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CD Feature/ Eric la Casa: "air.ratio"

img  Tobias

After reading the liner notes, there will certainly be a lot of people criticising “air.ratio” for being a mere bunch of recordings without compositional value. Actually, Eric la Casa himself is the first to mention it: “This CD is intended to be an object without distinctive function”. On the other hand, great art has more than once benefited from ambiguity and the creative input of the listener – and this album certainly does a great job at uncovering structures of beauty where there seemed to be nothing but functionality.

Besides, a great concept can take you far, but it is the moment, when an idea turns into sound that its relevance is determined. La Casa was lying in a bathtub, somewhere, looking up at the ceiling and listening to the air vent stubornly working above him. In the heat of the waves engulfing him and the “dusty environment” of the room, this subliminal sensation suddenly took on a meaning far away from its intended purpose – it turned into music. Fascinated by this, the composer recorded the event and discovered a new area of interest – “the air flow in modern architecture”. Six years later, he started the project which would lead to “air.ratio” and wandered into a host of buildings in Paris with the aim of documenting their vents, occasionaly asking for permission, occasionaly taping at his own convenience. Naturally, there were two apects to this endeavour, a quasi-scientific one (in the sense of choosing a representative mix of locations and of focussing on certain sonic qualities) and a musical one (by subjecting them to an emotive listening process afterwards), but none of the two claimed exclusiveness – this was a personal mission and if it satisfied his subjective curiosity, Eric would change the parameters of the experiment by e.g. allowing in noises of the ventilation’s surroundings. A total of thirty extracts have made it to the finished CD, each of them exactly two minutes long and fluently flowing into the next. The result is a long, continous drone, which, on the surface, changes its timbre in fixed intervals and emanates an ambiance of wideness, spaciousness and concentrated intensity. On a deeper examination, the facets and rich details become visible and one can’t help but marvel at the ever-different characteristics of the individual shafts: The aggressive corridor of the Eurpean Hospital Georges Pompidou, the darkly whistling winter winds of the Institute Pasteur or the galactically majestic dignity of the “Radio France” toilet.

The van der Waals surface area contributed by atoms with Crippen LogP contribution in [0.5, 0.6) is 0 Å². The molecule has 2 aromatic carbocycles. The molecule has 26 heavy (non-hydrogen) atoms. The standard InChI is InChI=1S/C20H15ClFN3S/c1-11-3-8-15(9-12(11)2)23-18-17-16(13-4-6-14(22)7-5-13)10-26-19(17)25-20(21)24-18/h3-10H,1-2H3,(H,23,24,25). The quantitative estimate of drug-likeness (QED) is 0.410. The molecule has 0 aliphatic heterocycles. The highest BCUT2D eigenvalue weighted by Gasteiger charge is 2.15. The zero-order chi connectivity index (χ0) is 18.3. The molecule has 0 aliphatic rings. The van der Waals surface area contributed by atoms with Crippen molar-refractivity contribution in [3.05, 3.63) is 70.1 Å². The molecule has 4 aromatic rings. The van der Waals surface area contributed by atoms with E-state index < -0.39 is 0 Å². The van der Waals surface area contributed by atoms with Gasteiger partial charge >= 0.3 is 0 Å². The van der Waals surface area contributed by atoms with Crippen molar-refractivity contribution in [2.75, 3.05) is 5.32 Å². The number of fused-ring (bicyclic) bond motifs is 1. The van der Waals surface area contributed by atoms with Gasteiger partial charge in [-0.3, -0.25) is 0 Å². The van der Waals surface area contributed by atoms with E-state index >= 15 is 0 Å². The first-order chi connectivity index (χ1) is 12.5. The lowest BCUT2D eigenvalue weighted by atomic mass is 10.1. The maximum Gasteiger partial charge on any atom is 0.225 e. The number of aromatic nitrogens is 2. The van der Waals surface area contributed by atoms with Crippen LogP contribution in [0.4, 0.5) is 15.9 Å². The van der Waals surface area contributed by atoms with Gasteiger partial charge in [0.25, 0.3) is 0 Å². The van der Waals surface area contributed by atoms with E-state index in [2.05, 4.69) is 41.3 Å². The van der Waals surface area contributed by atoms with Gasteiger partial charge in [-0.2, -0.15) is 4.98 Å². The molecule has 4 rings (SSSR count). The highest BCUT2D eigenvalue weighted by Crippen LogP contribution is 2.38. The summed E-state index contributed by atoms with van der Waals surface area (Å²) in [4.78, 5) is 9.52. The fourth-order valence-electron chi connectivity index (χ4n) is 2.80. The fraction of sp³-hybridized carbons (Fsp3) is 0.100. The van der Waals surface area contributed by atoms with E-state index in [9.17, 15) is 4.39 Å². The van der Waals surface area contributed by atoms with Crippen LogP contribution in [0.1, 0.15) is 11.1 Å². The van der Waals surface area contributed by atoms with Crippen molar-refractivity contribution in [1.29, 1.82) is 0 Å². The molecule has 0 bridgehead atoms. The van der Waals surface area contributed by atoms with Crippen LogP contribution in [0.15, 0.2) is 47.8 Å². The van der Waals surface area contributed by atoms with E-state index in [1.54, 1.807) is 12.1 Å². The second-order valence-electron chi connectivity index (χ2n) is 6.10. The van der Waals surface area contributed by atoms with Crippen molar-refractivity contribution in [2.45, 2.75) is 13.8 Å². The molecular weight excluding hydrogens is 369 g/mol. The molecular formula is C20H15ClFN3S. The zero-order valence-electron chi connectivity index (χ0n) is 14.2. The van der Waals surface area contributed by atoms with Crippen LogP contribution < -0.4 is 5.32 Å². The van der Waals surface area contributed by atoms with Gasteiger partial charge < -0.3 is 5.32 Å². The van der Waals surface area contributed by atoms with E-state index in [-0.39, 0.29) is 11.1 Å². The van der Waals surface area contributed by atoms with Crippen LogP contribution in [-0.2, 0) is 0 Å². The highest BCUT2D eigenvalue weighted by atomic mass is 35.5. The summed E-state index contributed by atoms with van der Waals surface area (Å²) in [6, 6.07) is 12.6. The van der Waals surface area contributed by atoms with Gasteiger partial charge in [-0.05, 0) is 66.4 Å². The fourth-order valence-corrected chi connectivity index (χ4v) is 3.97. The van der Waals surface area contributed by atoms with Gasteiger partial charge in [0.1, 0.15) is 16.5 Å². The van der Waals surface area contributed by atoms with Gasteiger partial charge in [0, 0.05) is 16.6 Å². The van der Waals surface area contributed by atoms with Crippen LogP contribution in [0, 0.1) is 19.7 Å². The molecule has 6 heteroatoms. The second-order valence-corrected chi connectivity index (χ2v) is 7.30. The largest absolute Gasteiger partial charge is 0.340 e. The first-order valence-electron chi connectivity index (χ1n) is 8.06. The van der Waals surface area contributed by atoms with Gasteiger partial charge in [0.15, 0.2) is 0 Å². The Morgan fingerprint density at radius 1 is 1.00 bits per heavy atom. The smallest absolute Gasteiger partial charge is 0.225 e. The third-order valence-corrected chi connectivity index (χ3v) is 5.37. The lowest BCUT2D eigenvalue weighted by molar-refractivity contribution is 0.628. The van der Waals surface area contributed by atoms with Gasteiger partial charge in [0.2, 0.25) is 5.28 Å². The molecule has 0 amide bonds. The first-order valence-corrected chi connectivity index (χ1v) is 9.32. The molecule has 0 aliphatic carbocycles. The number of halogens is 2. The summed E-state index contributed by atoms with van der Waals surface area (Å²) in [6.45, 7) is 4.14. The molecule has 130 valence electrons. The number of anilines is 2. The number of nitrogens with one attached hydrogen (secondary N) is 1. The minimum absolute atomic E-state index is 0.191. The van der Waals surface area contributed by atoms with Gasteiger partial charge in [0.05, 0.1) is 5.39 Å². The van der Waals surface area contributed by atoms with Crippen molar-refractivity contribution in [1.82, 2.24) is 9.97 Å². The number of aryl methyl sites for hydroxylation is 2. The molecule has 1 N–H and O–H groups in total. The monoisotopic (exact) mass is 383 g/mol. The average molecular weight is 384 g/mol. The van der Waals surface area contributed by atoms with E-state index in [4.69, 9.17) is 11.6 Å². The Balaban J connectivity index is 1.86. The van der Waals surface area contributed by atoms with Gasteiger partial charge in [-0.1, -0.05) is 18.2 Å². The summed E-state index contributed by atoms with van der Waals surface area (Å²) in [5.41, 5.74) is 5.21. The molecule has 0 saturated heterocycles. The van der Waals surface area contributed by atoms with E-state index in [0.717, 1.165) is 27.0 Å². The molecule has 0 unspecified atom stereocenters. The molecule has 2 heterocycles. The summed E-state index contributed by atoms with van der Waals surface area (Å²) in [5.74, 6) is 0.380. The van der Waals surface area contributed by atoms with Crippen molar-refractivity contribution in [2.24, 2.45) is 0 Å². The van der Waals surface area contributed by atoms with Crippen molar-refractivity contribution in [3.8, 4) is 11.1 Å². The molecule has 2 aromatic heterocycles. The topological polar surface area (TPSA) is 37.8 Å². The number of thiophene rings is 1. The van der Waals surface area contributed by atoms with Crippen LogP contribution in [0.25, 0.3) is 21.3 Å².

To answer the critics’ remarks: If you didn’t know about the way this was produced, it would not take anything away from these howling, screaming, whispering, singing, threatening and comforting miniatures. And the omnipresence of the objects under scrutiny means that you can now go out and discover those black holes of sound for yourself. “Air.ratio” is an exciting experiment, an excursion to the borders of sound and an extraordinary album – who cares, if it needs to be labelled as “music” or not?

By Tobias Fischer

Homepage: Eric La Casa
Homepage: Sirr Ecords

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